Sarah Short’s father, Thomas Short, owned a photography studio in Kansas. She married one of his photography assistants, Alfred Shea Addis, about 1855. Alfred opened a photography studio in Kansas; then went to Chihuahua, Mexico during the Civil War. They later moved to southern California, then his photography work took him to New Mexico, Nevada, and Tucson, Arizona. About 1879, Addis operated a photography studio in Tucson and was a Territorial Marshal. He was in New Mexico in 1880s; in Las Cruces, Silver City from 1881 to 1882, and Lake Valley in 1882. Alfred died in 1886 and it appears that Sarah carried on the business. The photographs in this collection are imprinted with “ Mrs. S. A. Addis, Chihuahua, Mexico” and while most are undated, some are dated 1887.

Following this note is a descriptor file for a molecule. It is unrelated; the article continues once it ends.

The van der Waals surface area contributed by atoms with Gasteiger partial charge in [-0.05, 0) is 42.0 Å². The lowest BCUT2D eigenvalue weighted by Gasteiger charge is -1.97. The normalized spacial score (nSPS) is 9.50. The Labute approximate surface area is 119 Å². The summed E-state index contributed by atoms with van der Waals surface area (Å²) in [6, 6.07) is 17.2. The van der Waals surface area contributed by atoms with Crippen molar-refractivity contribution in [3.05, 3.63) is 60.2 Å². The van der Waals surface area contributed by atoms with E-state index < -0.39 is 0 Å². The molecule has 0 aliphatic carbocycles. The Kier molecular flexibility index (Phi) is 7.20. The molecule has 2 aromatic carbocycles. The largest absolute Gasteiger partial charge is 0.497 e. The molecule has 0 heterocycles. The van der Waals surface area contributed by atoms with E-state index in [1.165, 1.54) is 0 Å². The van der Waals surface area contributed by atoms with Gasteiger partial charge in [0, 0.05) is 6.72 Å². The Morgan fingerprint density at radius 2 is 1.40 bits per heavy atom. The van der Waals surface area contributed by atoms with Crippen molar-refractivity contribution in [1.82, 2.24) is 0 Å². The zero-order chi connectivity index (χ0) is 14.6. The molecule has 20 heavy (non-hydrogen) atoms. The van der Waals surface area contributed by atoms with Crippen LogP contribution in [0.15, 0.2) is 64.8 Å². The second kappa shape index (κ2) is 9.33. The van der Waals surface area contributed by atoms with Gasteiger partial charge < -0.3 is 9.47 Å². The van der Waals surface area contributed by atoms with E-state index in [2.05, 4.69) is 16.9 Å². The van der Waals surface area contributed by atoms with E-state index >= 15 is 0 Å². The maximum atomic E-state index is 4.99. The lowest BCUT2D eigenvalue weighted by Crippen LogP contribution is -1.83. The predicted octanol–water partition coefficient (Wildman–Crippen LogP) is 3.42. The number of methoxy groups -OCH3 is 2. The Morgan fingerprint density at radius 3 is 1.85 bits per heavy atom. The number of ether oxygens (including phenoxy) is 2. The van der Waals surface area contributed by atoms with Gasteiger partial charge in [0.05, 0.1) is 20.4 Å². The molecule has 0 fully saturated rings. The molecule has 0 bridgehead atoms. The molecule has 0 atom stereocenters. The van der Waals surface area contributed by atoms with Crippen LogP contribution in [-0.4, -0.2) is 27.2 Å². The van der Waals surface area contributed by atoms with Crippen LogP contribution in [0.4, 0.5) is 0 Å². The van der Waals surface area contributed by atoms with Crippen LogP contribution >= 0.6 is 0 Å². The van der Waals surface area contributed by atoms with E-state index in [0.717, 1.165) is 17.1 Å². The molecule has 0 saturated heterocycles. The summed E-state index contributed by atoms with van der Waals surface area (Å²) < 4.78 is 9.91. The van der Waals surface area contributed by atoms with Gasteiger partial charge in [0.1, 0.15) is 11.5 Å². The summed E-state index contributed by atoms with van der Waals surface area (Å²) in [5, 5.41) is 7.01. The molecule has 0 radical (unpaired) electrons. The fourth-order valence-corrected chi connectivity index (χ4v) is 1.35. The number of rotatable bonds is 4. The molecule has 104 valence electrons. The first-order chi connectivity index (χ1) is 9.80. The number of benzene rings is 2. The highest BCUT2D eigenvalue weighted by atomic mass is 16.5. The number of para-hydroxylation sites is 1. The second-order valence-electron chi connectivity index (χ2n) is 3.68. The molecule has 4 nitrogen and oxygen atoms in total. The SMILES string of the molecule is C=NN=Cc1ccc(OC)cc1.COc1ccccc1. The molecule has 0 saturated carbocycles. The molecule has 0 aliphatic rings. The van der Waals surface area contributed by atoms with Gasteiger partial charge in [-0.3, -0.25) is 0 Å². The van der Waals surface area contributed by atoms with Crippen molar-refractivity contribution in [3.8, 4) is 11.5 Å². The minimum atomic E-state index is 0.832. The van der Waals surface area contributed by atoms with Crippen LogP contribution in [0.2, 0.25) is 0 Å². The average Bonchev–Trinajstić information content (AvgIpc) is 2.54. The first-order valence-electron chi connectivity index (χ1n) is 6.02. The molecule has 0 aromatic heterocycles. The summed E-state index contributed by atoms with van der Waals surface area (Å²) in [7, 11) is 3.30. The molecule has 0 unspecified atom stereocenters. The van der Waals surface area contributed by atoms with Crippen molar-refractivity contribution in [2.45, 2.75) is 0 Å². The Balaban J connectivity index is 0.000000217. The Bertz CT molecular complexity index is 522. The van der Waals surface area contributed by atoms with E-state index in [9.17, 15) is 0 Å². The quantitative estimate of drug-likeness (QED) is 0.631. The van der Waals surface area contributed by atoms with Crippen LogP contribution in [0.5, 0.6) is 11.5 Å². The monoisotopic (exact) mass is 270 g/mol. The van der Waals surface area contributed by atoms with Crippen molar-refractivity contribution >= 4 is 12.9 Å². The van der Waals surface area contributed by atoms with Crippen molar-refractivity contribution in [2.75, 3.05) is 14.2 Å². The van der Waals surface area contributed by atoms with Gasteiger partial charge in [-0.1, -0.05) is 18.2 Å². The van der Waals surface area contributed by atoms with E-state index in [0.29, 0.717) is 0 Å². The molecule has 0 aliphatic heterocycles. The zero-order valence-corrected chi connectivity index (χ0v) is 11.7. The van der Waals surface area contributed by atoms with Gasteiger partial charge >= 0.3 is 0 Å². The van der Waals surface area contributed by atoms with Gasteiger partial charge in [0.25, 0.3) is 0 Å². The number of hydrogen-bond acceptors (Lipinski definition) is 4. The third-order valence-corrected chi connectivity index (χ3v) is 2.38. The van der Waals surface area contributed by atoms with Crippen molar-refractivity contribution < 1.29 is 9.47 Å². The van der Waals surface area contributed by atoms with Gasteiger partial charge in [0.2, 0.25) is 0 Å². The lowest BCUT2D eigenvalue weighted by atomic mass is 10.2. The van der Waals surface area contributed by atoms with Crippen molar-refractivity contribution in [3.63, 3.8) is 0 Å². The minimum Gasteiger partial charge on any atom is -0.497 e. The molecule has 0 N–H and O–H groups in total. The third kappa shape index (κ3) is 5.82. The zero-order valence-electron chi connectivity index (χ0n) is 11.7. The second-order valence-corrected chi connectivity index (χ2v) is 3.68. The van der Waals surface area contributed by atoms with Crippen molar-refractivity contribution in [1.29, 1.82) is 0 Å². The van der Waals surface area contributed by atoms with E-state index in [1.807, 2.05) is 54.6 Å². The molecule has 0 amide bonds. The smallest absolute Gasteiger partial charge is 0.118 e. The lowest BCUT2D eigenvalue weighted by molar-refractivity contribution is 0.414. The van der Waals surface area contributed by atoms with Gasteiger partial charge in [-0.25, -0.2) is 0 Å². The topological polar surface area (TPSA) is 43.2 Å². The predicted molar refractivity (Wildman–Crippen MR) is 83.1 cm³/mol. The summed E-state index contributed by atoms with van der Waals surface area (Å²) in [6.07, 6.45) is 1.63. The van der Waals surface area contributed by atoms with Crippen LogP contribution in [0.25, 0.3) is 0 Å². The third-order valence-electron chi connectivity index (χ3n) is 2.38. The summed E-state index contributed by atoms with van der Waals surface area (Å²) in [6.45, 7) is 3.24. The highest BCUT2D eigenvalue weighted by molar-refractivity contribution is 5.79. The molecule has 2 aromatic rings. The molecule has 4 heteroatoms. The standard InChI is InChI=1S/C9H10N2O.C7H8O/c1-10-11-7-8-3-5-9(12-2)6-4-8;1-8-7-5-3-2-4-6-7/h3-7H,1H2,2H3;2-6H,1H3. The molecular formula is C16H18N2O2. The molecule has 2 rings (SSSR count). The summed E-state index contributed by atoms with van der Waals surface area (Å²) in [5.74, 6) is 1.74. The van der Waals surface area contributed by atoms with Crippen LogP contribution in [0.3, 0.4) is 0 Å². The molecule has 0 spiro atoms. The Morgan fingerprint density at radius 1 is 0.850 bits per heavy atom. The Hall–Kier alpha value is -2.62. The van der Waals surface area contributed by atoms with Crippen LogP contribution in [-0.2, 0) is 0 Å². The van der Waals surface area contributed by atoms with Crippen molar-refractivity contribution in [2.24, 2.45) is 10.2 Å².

Thirteen cabinet card photographs, ca. 1875-1890, some of which were taken by Sarah Short Addis, widow of photographer, A. S. Addis and others which may have been taken by him and reprinted by her. The photographs are primarily of scenes in Chihuahua, Mexico. Most are images of Tarahumara Indians, particularly women cooking outdoors, washing clothes, making tortillas, and at the market. There are also images of matadors, dwarfs; Serrano Indians of southern California, and one photograph of American miners or prospectors in Phoenix, dated 1887, showing a street scene with three men, with pack mules and a dog, outside the French Restaurant.